Or at least a close second with sourdough cinnamon rolls.
I hope you’ve enjoyed this week of pumpkin recipes and will add some new bakes to your collection this fall.
Or, you know, as long as you want. Because I heard the rules of 2020 are “wash your hands, wear your mask, and eat pumpkin spice whenever the heck you want.”
drink eat pumpkin to that!
Pumpkin Bundt Cake
- ½ cup (113g) unsalted butter melted and allowed to cool
- 2 and ¼ cups (270g) all-purpose flour be sure to measure properly
- 3 teaspoons baking soda
- 2 teaspoons ground cinnamon
- 1 teaspoon ground ginger
- ½ teaspoon ground nutmeg
- 1 teaspoon salt
- ⅛ teaspoon black pepper
- 1 and ½ cups pumpkin purée1
- 1 and ½ cups (150g) granulated sugar
- ⅔ cup (132g) firmly packed light brown sugar
- 2 large eggs room temperature2
- ⅓ cup buttermilk3
BROWN BUTTER BUTTERCREAM
- ½ cup (113g) unsalted butter cut into 6-8 slices
- 1 and ½ cups (180g) powdered sugar
- ½ teaspoon vanilla extract
- pinch of salt
- 1 to 2 Tablespoons (15-30g) milk or cream
PUMPKIN BUNDT CAKE
- Preheat the oven to 350ºF (177ºC). Grease and flour (or use homemade cake release) a bundt pan. Set aside.
- In a medium bowl, whisk together the flour, baking soda, cinnamon, ginger, nutmeg, salt, and black pepper. Set aside.
- In a large bowl, whisk together the melted butter, pumpkin purée, granulated sugar, brown sugar, eggs, and buttermilk until smooth. Gently stir in the flour mixture until everything is just combined. Pour the batter evenly into the prepared pans.
- Bake the cake for 32-36 minutes or until a toothpick inserted into the cake comes out clean. Remove from oven and allow to cool for 15 minutes on a wire cooling rack.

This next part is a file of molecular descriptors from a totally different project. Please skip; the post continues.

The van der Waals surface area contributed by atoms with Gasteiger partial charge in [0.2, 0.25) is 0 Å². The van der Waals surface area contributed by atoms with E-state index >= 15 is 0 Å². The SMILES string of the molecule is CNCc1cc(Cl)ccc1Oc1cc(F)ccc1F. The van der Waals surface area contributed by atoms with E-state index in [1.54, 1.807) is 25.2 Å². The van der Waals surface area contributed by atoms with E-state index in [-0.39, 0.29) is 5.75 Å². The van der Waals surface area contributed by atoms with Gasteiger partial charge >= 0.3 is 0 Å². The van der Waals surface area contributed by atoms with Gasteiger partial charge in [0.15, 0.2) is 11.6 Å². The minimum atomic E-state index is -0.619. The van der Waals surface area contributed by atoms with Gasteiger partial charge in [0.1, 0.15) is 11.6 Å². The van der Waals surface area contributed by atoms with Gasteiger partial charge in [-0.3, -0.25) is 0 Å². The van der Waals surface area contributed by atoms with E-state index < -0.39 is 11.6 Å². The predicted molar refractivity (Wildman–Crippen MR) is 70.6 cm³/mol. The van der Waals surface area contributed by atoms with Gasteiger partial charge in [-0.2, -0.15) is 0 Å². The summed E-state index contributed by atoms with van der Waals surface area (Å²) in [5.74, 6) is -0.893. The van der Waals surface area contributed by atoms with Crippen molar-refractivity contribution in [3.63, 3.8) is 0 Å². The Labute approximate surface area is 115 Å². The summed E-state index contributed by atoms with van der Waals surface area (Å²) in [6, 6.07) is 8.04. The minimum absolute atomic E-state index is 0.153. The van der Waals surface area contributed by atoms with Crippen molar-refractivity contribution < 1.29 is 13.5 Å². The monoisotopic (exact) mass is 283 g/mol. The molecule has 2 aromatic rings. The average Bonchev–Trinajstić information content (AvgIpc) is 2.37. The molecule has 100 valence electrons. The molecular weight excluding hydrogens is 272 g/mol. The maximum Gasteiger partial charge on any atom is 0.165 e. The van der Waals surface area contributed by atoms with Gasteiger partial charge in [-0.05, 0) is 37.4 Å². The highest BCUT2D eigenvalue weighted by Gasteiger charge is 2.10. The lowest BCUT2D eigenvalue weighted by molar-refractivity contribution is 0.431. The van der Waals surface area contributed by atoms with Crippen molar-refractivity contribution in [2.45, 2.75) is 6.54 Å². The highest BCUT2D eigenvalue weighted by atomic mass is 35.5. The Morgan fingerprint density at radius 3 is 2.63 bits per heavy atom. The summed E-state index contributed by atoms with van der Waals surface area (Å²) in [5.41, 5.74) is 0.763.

- Using oven mitts, carefully flip the bundt cake onto your serving dish/platter. To do this: flip the serving dish/platter over and place on top of the cooling bundt pan. Flip everything over and allow cake to cool completely in the pan, sitting on the serving dish. When cake is completely cool, lift pan off of the cake. Note: while the cake cools, brown the butter for the buttercream, as it will need to be refrigerated before use.
BROWN BUTTER BUTTERCREAM
- In a heavy-bottomed large saucepan, melt the butter over medium heat. Stir frequently with a spatula or swirl the pan to cook the butter evenly. It will turn lemon yellow, then golden brown, then deep amber. The milk proteins will separate out and start to brown faster than the butter. This is ok. When the butter is deep amber and smells nutty, remove from heat and pour into a small bowl. Allow to cool about 15 minutes before chilling in the refrigerator until firm, about 1 hour.
- In a large bowl with a handheld or the bowl of a stand mixer fitted with a paddle attachment, cream the butter on high speed until smooth and creamy. It may seem very loose/melted, but this is ok.
- With the mixer on low, add the powdered sugar, vanilla extract, and salt. Increase mixer speed to medium-high and beat for 2 minutes.
- Test the consistency of the buttercream and add milk or cream little by little to achieve desired consistency.
- Spread brown butter buttercream over the cake using a spatula and serve. Cake stays fresh covered in the refrigerator for up to 7 days. Cake freezes well, up to 2 months. Wrap in plastic wrap, then in foil, then place in a large freezer bag or freezer-safe container. Thaw in refrigerator overnight.
- Pumpkin: I always measure pumpkin purée with measuring cups as the moisture content can wildly change the weight measurements, depending on the brand.
- Room temperature eggs: it is important to use room temperature eggs when working with room temperature butter as it incorporates into batter much more evenly.
- Buttermilk: if you don’t have buttermilk, you can make your own: see my post about homemade buttermilk.
All nutritional values are approximate and provided to the reader as a courtesy. Changing ingredients and/or quantities will alter the estimated nutritional calculations.